By using so-called double entry accounting, a complete and continuous record of family finances can easily be accumulated, thus facilitating simple comparison over time to see both how well things have progressed and as a foundation for determining where further change might be appropriate.

The combination of a new structure for recording transactions in a set of tailored accounts together with corresponding new reports can be considered as a new accounting model for home and personal, or domestic accounting.  The DWB Accounting model can be implemented on a home PC using off-the-shelf accounting software packages such as Microsoft Money and Personal Accountz.  These two products are examples of general purpose accounting packages which allow users to define the accounts and reports they need and can thus be used to implement different accounting models.  They have fundamentally different approaches in their implementation utilising so-called categorisation and nominal accounts to achieve the required results; these are further explained on my website at .

In these turbulent times in the UK of credit crunch, mortgage crisis and increasing fuel and food prices, the importance of financial management and control of personal finances assumes ever greater relevance.  In a recent AXA survey in relation to ‘ Families planning spending cuts’, it was stated that ‘One of the biggest issues, however, is that many seemingly well-off households lack the motivation to tackle their problems’.

There is no doubt that doing accounting demands a sense of responsibility and some motivation but it is really now not all that difficult!

Maybe with this financial turmoil it is time to investigate and learn more about it. Domestic Well-Being Accounting is described at and the book 'Accounting for a Better Life' tells people all about how to get going on a path that provides the potential to have a very important effect on making the very best of all the financial circumstances affecting their lifetimes.


This thought-provoking book is addressed at private individuals as the main end-users; but also at professionals in finance, accountancy, education and citizen’s affairs.

It is an essential guide to managing home, personal and domestic finances in a simplified and fun way, based on a new focus of so-called, Domestic Well-Being. Relevant terminology and the introduction of new naming conventions ensure that home accounting has never been easier to understand and implement. Finances can be controlled, debt managed and savings made, all with a view to maximizing lifetime, Domestic Well-Being (DWB).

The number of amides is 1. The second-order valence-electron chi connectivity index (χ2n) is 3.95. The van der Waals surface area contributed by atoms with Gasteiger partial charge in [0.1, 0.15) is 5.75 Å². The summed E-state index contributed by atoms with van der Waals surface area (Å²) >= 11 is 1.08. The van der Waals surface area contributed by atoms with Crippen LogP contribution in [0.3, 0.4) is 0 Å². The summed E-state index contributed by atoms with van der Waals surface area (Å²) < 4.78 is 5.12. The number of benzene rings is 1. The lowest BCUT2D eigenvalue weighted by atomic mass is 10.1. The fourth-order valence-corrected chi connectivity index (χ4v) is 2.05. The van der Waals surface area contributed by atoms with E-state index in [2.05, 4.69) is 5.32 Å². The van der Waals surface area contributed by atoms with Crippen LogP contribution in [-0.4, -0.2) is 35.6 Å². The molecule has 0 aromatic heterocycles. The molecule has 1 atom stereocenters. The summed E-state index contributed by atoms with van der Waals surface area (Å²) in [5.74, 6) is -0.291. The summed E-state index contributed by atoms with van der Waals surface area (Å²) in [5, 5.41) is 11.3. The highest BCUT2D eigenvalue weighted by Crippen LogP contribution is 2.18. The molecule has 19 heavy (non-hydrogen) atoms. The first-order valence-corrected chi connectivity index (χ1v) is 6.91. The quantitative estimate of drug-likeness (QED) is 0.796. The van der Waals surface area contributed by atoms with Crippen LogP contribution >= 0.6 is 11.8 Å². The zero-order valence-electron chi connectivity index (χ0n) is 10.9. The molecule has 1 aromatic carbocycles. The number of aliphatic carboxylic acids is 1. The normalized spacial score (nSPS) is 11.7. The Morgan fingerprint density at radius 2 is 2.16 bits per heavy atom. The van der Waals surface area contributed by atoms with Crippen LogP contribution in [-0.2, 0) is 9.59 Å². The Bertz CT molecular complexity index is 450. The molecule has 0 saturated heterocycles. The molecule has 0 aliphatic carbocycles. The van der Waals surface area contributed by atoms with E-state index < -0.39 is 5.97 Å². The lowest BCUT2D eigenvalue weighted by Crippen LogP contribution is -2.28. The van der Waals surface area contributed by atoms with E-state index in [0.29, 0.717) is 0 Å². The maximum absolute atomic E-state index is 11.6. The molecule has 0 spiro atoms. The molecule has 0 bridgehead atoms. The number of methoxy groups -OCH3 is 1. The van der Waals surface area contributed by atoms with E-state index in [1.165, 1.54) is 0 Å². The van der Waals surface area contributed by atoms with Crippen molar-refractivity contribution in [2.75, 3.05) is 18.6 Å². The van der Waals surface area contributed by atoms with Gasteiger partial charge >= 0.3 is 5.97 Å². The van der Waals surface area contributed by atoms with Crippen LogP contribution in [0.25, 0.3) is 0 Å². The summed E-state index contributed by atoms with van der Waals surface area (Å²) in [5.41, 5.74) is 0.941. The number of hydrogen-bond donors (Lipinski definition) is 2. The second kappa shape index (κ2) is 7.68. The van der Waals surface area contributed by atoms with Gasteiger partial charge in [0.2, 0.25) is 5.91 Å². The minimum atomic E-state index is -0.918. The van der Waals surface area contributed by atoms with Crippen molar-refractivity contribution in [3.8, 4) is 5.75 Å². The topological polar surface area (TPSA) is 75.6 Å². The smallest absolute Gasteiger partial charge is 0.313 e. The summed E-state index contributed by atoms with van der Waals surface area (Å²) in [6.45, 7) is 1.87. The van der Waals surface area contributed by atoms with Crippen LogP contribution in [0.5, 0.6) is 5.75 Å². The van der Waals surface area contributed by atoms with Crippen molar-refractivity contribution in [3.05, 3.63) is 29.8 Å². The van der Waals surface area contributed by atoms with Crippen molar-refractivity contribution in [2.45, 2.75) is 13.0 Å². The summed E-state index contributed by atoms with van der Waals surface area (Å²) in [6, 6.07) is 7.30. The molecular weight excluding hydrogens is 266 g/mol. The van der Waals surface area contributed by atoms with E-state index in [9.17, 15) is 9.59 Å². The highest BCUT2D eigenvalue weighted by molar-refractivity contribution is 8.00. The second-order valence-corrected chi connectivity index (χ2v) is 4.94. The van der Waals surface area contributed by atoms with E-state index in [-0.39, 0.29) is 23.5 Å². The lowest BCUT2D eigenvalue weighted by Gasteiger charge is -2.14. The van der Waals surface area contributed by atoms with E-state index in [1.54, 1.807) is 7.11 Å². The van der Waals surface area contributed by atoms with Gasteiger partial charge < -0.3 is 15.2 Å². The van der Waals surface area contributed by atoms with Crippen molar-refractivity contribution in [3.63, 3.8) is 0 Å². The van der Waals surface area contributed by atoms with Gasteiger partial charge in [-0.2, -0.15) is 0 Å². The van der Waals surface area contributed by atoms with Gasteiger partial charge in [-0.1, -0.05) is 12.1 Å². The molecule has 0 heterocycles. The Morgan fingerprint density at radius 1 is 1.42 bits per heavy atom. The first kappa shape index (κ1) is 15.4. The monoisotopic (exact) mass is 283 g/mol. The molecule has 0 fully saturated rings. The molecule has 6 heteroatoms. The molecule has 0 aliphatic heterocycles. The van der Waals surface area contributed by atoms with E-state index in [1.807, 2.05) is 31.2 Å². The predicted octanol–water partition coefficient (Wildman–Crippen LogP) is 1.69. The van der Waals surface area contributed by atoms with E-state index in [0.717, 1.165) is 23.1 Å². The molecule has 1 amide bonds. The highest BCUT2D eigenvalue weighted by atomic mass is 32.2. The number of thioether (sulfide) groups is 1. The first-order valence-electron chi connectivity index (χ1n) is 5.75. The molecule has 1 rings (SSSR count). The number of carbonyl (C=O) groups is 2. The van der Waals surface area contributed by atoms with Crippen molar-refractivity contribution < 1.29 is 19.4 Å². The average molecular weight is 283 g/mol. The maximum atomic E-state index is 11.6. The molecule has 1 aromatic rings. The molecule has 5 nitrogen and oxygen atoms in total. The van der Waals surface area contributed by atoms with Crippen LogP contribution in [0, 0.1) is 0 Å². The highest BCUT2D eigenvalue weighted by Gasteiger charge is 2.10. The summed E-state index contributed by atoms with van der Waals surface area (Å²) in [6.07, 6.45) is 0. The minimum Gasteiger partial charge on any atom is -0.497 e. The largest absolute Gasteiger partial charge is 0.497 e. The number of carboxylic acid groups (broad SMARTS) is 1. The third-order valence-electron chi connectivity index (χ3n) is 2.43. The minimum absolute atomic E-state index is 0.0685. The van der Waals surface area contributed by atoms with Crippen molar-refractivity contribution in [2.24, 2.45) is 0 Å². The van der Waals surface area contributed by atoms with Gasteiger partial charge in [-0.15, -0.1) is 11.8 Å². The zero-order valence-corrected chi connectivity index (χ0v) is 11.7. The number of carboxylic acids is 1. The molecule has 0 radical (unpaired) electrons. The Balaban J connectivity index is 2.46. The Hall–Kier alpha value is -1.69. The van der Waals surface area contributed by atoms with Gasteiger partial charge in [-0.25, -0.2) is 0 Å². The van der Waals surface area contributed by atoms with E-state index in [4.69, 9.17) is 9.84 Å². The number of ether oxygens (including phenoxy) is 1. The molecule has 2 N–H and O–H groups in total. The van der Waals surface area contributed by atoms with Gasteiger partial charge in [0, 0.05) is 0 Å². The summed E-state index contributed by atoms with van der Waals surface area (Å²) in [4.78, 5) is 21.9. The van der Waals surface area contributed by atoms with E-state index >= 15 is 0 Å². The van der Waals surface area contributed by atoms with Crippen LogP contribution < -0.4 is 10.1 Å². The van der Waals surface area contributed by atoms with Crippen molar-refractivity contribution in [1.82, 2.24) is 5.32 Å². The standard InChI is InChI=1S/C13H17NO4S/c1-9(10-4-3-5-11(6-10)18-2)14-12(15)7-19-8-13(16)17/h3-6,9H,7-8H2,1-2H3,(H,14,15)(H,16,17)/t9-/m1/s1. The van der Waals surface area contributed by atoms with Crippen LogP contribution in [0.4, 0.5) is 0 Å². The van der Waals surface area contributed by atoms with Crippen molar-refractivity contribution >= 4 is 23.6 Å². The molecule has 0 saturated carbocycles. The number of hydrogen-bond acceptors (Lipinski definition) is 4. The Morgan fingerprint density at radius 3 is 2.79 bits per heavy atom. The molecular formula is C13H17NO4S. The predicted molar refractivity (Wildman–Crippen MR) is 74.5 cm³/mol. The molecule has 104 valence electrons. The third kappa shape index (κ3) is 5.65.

When the author started his own domestic accounting, he tried to adapt business accounting methods, using an off-the-shelf package, where his whole focus was on profit, shareholders’ value, purchases, sales, expenses, etc. – hardly relevant to the domestic scenario – so, he decided to find new ways to solve the problems he had encountered ...

With severe personal debt in the UK on the verge of crisis, this new approach, almost in passing, also provides the visibility on the state of a family's finances required to provide warnings of potential difficulties to avoid and survive the debt trap.

This authoritative work is not just another book on accounting.


"[An] authoritative book, written with rigor and thoroughness..." Online blog

Nichola Ross Martin FCA BA(Hons),
Editor, AccountingWEB: "It is more than 'yet another' book on accounting, it may be a life changer."

About the Author

John M Passmore

Born into an RAF family in Hucknall in 1940, John Passmore spent 4 years at St Columba's school in New Delhi, India, followed by three years as a boarder at Reading School. Changing allegiance, John spent two years at the Royal Military Academy Sandhurst and then served in the Royal Corps of Signals. He read Mechanical Sciences, for an MA, at St John's College, Cambridge and obtained an MSc from the University of Birmingham, for research on computer simulation of road traffic networks.

He married Jane whom he met during a tour in Singapore. Following a career change into the software world at NATO, the family moved to Belgium for the next 30 years where John was a software engineer at the Supreme Headquarters Allied Powers Europe (SHAPE) near Mons. Their twins Guy and Melissa have now flown the nest.

John and Jane are now retired near Christchurch in Dorset where travel and his first book has occupied much of the time, whilst Jane is very busy with her reflexology and art. John found a trip to Antarctica a wonderful and moving experience which might explain the blue and white theme of both the book cover and his associated web site!

Book info

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362 pages


John M Passmore



Publication date

15th August 2007

Author's Website